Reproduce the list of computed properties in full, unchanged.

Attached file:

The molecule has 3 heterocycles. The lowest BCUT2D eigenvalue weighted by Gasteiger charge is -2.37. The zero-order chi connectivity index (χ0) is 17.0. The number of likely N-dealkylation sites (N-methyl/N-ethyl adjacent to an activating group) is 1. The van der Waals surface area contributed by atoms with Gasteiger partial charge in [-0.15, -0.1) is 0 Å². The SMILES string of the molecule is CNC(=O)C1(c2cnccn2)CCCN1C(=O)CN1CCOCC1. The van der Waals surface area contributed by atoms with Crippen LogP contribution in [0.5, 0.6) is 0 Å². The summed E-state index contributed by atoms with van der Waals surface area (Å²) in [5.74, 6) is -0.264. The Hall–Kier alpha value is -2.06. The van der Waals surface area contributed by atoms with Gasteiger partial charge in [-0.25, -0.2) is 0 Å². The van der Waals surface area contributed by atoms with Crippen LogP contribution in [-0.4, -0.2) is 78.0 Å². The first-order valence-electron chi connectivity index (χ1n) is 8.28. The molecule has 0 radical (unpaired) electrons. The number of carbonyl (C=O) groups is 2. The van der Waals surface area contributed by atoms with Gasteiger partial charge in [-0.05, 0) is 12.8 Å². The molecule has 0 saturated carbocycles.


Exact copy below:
The molecule has 3 heterocycles. The lowest BCUT2D eigenvalue weighted by Gasteiger charge is -2.37. The zero-order chi connectivity index (χ0) is 17.0. The number of likely N-dealkylation sites (N-methyl/N-ethyl adjacent to an activating group) is 1. The van der Waals surface area contributed by atoms with Gasteiger partial charge in [-0.15, -0.1) is 0 Å². The SMILES string of the molecule is CNC(=O)C1(c2cnccn2)CCCN1C(=O)CN1CCOCC1. The van der Waals surface area contributed by atoms with Crippen LogP contribution in [0.5, 0.6) is 0 Å². The summed E-state index contributed by atoms with van der Waals surface area (Å²) in [5.74, 6) is -0.264. The Hall–Kier alpha value is -2.06. The van der Waals surface area contributed by atoms with Gasteiger partial charge in [-0.25, -0.2) is 0 Å². The van der Waals surface area contributed by atoms with Crippen LogP contribution in [-0.4, -0.2) is 78.0 Å². The first-order valence-electron chi connectivity index (χ1n) is 8.28. The molecule has 0 radical (unpaired) electrons. The number of carbonyl (C=O) groups is 2. The van der Waals surface area contributed by atoms with Gasteiger partial charge in [-0.05, 0) is 12.8 Å². The molecule has 0 saturated carbocycles.